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The origin of Halloween: Samhain in Ireland

It is an exceptional festival, one of the most important festivals of the Celts. The language is from Halloween. Did you know that this festival, which is known worldwide, has its origins in the Celtic world?

Ireland as the origin of Halloween

Ireland lives the Celtic culture like no other country. As Halloween originates from the Celtic culture, Ireland is often referred to as the festival’s country of origin. Halloween symbolizes the last harvest of the year and the beginning of the “dark half-year” in the Celtic calendar. The Irish call the festival “Samhain” (although this name refers more to November 1st), derived from “Sam” for “summer” and “Fuin” for “sunset” or “end.” They call the eve of All Saints’ Day “Oíche Shamna,” meaning “evening at Samhain.”

The faith of the Celts

At Samhain, according to the Celts’ belief, the gate to another world is opened, and the dead of the past year can leave this world and move on. The village community usually gathers around a fire, which generally contained sacred cattle bones. From this community fire, each house lit an additional light to accompany the dead on their way. The sweets were also gifts to the deceased relatives. Others believe that deceased relatives return to the world on Halloween to visit their loved ones. However, some were afraid of returning from the other world and believed in their revenge on earth. As a deterrent, people dressed up in costumes resembling dead people.

Campfires and lights, costumes, and goodies – these traditions have been kept until today.

So how did Halloween come to America?

Millions of Irish once emigrated to America and continued their traditions, including the famous Halloween festival. Thus America became the leading cultural bearer of the Halloween tradition. The English “all Hallows Eve” – so it is assumed – eventually became “Halloween.”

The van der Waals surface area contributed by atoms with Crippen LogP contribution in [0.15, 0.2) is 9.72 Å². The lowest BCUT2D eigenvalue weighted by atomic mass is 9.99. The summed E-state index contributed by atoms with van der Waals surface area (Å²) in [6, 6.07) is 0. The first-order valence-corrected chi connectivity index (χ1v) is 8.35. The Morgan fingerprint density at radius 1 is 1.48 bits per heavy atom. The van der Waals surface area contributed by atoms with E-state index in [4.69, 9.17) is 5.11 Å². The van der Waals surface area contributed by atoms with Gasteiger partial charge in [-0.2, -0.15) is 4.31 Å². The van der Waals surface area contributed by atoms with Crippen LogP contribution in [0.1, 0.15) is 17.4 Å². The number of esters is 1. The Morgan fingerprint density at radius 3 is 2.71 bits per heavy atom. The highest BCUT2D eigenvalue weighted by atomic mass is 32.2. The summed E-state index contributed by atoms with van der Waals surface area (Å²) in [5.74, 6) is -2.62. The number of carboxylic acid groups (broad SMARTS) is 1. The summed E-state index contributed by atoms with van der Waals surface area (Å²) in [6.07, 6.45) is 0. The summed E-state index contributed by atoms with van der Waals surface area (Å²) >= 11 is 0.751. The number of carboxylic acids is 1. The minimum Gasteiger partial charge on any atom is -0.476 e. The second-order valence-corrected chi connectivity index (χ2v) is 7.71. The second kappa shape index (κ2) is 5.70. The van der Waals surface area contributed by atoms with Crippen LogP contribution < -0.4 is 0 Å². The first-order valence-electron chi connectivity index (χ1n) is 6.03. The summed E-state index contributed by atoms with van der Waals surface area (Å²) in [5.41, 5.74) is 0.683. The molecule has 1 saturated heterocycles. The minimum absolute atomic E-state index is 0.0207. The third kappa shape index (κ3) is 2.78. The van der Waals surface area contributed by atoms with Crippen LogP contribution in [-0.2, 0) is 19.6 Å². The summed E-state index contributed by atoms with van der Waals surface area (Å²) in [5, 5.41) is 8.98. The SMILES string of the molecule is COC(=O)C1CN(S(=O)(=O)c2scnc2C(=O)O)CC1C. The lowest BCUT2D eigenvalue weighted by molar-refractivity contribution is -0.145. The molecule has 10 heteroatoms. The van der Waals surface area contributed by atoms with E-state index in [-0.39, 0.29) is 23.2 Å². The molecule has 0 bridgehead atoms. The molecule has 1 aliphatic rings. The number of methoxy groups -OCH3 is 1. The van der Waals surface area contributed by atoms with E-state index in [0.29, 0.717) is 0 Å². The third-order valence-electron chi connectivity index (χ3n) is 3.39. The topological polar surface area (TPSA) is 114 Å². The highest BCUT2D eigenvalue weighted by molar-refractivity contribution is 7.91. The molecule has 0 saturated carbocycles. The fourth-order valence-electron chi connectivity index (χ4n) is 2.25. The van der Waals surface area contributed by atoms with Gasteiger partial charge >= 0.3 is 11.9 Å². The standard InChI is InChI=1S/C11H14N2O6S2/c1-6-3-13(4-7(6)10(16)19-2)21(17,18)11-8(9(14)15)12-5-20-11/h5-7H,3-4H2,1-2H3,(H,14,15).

Irish Halloween today

The Irish still celebrate Halloween extensively, with festivals lasting several days.

Spirits of Meath

The Boyne Valley in County Meath is said to have been the birthplace of Halloween over 3,000 years ago. On the mountain Tlachtga (today called “Hill of Ward”), the closeness between this world and a different world is said to be felt particularly intensely. The county celebrates almost a month with the “Spirits of Meath” festival; in 2017 from October 7th to November 5th. In addition to the fun for young and old, the festival also includes the mountain’s traditional ceremony.

Derry Halloween

Londonderry hosts the world’s largest annual Halloween festival. About 30,000 visitors celebrate the “best Halloween festival in the world,” as USA Today voted.

The creepy factor is particularly intense here. People celebrate with costume parties, scary experiences, historical ghost tours, and difficult conversations for four days.

Dublin

In the Irish capital, there is, of course, also a celebration – with numerous events and parties, from the zoo to cinemas, exhibitions, and children’s camps. If you want to get to know the city with its history and traditions, the ghostly decorated Dublin Ghost Bus will take you from one spooky place to another.

Irish Halloween Poem

This Irish Halloween poem probably sums up the eerie atmosphere of the tradition perfectly:

Spirit, spirit, you are not the spirit,
you are the little Sean Lee,
tonight is the night, Halloween night,
where you play one, two, three.
One, two, three…

Original Irish poem with decoding/translation according to the Brain-Friendly Language Learning Method (brain-friendly method for effortless learning of foreign languages):

Irish Halloween poem

Laura has been a big fan of foreign languages since her childhood. She grew up bilingual - English and German - and through international vacations, she got a taste of many other languages.

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